“Still anything is possible until the first of March,” said Meteorologist Leonard Vaughan, of the National Weather Service in Columbia. “Then your chances really decrease.”
Eight of Augusta’s 10 largest daily snowfalls since 1871 occurred in February.
“I don’t think we’re done with winter yet,” said Bill Murphey, a state climatologist and chief meteorologist of the Environmental Protection Division of Natural Resources. “We could still have some cold air intrusions in February.”
Snows in the Southeast are more difficult for meteorologists to predict long term, especially along the fall-line area of Georgia.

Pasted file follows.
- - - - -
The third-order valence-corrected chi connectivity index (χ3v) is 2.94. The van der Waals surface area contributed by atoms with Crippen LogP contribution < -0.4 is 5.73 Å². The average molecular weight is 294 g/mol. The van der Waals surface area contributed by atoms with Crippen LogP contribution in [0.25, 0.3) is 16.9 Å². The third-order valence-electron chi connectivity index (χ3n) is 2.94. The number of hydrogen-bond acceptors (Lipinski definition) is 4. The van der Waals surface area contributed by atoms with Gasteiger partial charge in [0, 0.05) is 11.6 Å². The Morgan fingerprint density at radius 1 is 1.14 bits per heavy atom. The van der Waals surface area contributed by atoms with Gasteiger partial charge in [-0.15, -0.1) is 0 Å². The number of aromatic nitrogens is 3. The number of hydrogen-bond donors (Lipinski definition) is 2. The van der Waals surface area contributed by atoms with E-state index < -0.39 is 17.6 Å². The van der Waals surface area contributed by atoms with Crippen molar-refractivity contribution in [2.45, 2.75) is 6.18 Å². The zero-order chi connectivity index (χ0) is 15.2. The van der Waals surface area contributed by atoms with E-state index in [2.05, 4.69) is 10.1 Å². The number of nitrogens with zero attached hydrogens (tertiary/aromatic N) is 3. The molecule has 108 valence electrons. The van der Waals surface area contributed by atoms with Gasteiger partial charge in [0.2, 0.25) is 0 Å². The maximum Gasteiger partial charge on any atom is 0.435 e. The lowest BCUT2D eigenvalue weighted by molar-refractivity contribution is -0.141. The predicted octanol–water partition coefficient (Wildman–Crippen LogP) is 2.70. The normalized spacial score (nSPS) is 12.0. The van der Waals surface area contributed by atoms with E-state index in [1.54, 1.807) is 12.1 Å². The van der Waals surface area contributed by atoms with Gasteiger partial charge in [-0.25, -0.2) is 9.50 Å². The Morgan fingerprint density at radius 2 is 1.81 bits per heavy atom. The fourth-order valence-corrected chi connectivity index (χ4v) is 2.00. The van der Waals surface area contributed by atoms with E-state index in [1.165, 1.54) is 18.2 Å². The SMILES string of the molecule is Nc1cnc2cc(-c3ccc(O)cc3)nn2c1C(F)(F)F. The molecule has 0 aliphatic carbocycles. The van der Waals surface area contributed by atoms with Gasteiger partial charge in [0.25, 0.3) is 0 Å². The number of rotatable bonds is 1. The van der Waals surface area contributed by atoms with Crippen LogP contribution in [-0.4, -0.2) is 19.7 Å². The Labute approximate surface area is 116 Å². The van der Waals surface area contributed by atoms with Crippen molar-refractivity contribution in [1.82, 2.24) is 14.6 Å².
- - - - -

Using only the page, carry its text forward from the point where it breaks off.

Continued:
Augusta is much more likely to get freezing rain and ice storms because it’s on the edge of the “freezing line.”
“We’re still in a progressive pattern,” Murphey said. “We’re still fair game to get swings in temperature and participation.”
Normal temperatures for Augusta this time of years are highs near 61 and lows near 31.
Although the next week will stay close to normal highs in the 60s, cold weather could return before the month’s end.
A front will move through Sunday evening that is expected to bring 1-3 inches of rain over a three-day period. After that system moves out, cold air is expected to follow in time for the weekend of Feb. 16.